“I’m not used to you being this way.” I think my friend’s statement explains why others freak out when you experience a life-change. In each personal relationship, we have a specific role that the other person comes to rely on. For instance, in a sibling relationship, the older sibling may be protective of the younger. The moment the older sibling isn’t protective, the younger one may take issue. In application to myself, my support system isn’t used to me being confused or discombobulated about anything. They’re not used to me having to rev-evaluate or reform. I’ve always had everything clearly mapped out and defined. I suppose that some of them have come to rely on my solidarity, particularly when they’re distressed. Now that I don’t seem as stable to them, maybe they’re concerned that they don’t have someone to come to for answers. Perhaps it’s just a fear of the unfamiliar, or a fear that my social dynamic with them will be affected by “altered” role. I’m not sure what the case is, but their assessments are only making my personal process more convoluted and stressful.
A friend and I were talking about how since we started college, our parents have gradually ceased to parent us. You would think that we would be happy about this, considering we spent most of our adolescence hungering for autonomy, but our parents have gone from one extreme to the other. They went from borderline over-involvement to nearly none at all. At a time in our lives where the term “quarter-life crisis” is applicable, some of us 20-somethings would appreciate a moderate amount of guidance and input from our parents. Growing up, my parents always used to say “I know better than you; I’ve been there and done that.” Now that I want some of that “been there and done that” perspective, I’m not getting it; even when I blatantly ask for it. When I ask for advice, my parents sometimes glaze over it or give a generalized answer.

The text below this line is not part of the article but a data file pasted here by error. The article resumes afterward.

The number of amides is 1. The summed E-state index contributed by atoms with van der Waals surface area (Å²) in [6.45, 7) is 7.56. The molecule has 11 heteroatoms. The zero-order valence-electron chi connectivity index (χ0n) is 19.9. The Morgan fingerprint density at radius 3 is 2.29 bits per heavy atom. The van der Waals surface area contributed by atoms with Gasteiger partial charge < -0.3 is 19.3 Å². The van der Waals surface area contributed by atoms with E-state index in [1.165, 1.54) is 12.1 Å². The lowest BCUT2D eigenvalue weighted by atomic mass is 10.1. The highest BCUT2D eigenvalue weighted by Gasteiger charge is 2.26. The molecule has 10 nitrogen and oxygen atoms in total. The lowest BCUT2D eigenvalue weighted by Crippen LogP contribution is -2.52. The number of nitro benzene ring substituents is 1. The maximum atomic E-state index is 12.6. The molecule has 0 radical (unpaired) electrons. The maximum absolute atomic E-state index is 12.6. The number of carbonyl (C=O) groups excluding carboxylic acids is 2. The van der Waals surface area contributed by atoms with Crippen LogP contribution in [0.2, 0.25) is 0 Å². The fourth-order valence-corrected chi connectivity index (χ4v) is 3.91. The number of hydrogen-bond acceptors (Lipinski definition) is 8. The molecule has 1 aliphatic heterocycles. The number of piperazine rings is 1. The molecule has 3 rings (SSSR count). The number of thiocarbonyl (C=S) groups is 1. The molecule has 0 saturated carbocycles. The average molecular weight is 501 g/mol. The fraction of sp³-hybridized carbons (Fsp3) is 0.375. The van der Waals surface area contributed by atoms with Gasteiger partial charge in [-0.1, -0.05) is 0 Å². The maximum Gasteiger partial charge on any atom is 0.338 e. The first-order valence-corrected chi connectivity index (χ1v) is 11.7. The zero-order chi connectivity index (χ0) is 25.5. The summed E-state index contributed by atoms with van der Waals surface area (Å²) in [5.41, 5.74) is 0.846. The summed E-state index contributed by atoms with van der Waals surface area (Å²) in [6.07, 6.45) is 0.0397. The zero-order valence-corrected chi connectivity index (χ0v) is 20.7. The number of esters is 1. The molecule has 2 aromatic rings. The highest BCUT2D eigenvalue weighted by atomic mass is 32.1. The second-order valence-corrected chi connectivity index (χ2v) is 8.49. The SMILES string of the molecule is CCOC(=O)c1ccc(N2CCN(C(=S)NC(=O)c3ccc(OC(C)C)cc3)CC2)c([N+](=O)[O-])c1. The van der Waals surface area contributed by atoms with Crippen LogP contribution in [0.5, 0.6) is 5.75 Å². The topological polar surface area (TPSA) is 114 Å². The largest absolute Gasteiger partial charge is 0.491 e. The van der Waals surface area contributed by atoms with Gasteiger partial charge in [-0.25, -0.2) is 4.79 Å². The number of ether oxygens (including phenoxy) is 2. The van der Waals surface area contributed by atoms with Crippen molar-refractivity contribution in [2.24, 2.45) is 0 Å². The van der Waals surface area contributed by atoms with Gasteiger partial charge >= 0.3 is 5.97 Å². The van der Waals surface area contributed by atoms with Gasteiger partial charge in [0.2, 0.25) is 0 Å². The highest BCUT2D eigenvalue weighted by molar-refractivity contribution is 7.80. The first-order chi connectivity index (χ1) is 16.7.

I think this issue occurs because our parents incorrectly assume that the 20’s are seamlessly easy or that we don’t need or desire their input because we’re now self-sufficient young adults. The lack of advice may also be a result of simply not knowing what to suggest (major generational or cultural differences may be a contributor). Either way, this drastic reduction in parental counsel is not working and can lead to communication issues between parents and their adult children. If you haven’t already, I encourage you 20-somethings to address this problem with your parents. Don’t be afraid or too prideful to ask for a little more input or support. If you’ve unsuccessfully attempted to address it, go back and analyze how you approached the discussion; approach affects results. If you’re confident in your approach and still don’t have the results you desire, you may have to seek support from another source, such as a counselor or a different relative. Good luck finding resolve.
I used to think that there was this “magic age” where I’d have everything planned out perfectly and there would be nothing to stress out about. Wrong. EVERY stage in life has its challenges; its pros and cons. It’s just the types of problems that change.